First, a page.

Mehndi: The Oldest Tattoo in the World

An integral part of the celebration of Karva Chauth is the endless mehndi designs. Color is everywhere when it comes to celebrating Karva Chauth. And the designs of the mehndi for chauth karva are a traditional practice. This day is not complete without dressing and decorating hands and legs with mehndi.

Mehndi is a temporary tattoo painted on hands and feet with red natural henna. It is common in North Africa, India and Pakistan.

The origins of the henna tattoo date back to the origins of humanity. Among the earliest civilizations of mankind, woman was the most important deity. The goddesses represented the fertility of the land. In communities based on agriculture this was the only thing that transcended. One of these deities was Anat, the warrior goddess of the fertility of the Chaldeans. In the myth she seduces Baal, the bull god of rain. She decorates her body with a substance called henna.

Women, to honor this goddess, decorated the hands during the fertility rites in spring. But their use was not limited to ornaments. Among the Arabs, it got used to dye hair and beard.

The people of the Sahara area used it as a medicinal plant. Tattoos were common during festivals and sacred events in Mesopotamia and Egypt. Assyrian texts from the 7th century BC describe the wedding of a girl with palm-colored hands. In China, women painted flowers on their nails. Then the henna conquered India in the twelfth century.

The practice of tattooing with Henna exist since Roman times. In fact, henna has soothing and anti-inflammatory therapeutic properties. Even today, women from many Middle Eastern countries use tattoos on their hands and feet. It is a tool of beauty and seduction for their fiancées and husbands.

Older women introduce her to the world of love, revealing the secrets to being a good wife. They instruct her how to behave to please her husband . Most girls learn this art from childhood.

The mehndi is not permanent and last from two weeks to a month. It is not painful and leaves on the skin a pleasant aroma that fades in the early days.

For the preparation of the dough, Henna leaves must be well dried. The mixture gets made of henna powder mixed with lukewarm water. A tablespoon of lemon juice gets used as a fixator to increase the duration of the coloring. It gets accompanied even by tea, coffee or essential oils (such as rose water or orange blossom).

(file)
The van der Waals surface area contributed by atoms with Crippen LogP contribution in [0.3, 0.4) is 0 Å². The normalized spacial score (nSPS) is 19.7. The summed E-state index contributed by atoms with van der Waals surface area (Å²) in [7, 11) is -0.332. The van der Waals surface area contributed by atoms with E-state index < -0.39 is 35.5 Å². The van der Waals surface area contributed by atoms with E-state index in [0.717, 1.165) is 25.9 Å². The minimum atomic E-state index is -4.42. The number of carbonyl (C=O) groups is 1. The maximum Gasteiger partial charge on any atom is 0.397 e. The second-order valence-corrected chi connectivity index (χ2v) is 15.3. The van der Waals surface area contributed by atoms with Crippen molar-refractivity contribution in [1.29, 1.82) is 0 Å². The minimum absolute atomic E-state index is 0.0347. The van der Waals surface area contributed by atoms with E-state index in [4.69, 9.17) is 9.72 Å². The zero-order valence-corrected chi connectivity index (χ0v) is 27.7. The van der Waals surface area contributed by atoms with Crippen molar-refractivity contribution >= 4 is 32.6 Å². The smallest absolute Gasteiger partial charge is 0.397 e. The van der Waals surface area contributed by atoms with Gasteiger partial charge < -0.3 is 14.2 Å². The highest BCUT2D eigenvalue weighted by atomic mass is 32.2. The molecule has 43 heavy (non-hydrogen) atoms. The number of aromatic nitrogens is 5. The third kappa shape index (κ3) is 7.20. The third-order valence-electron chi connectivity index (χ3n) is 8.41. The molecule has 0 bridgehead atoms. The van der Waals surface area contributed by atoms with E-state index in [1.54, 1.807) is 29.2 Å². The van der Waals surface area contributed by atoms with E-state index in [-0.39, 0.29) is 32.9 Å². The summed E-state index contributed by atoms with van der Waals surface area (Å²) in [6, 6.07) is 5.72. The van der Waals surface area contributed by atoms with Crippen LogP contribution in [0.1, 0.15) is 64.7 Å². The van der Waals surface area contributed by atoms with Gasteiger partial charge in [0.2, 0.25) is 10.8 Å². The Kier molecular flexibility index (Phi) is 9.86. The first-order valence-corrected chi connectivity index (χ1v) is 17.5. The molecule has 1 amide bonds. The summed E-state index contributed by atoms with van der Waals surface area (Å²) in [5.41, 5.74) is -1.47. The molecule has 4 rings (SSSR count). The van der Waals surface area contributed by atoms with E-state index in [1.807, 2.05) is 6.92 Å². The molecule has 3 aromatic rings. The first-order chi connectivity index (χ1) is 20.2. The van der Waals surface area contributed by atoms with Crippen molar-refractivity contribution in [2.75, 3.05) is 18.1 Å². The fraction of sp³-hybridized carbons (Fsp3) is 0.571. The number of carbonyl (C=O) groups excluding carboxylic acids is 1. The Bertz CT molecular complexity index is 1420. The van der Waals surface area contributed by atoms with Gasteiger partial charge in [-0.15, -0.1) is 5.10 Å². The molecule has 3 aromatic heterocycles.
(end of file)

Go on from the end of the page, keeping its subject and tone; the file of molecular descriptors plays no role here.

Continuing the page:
Henna powder must have a brilliant green color. To have a good coloring effect on the skin it must be very fresh. The resulting mixture must be pasty, not too liquid, or too dry because it would be impossible to apply it.

Often the hands and/or feet get kept close to the fire to give an intense red color to the design. To avoid smearing and staining, it is best to place a fabric cloth and use gloves. The stains can get removed with a bleach.

The color of the tattoo shrinks over time. In a cool, dry climate, the ink remains dark for a long time. Frequent washing can attenuate the color. The duration of the tattooing also varies depending on the pH of the skin, soap and cosmetics used.

In India almost nothing is devoid of symbolic value. A chessboard motif indicates the newlyweds as they enter a new phase of their existence. Peacock symbolizes beauty, while the swan is a success. Birds in general are the intermediaries between the earth and the sky. Dragonflies and butterflies are symbols of rebirth and change.

Petals and flowers are for happiness and joy. Leaves represent devotion and vitality and are symbols suitable for wedding tattoos. Eyebrows have the function of repelling the evil eye. Cashmere motifs, besides being very beautiful, represent fertility and good luck.

An Indian proverb states that: The darker the mehndi, the more the mother-in-law will love you."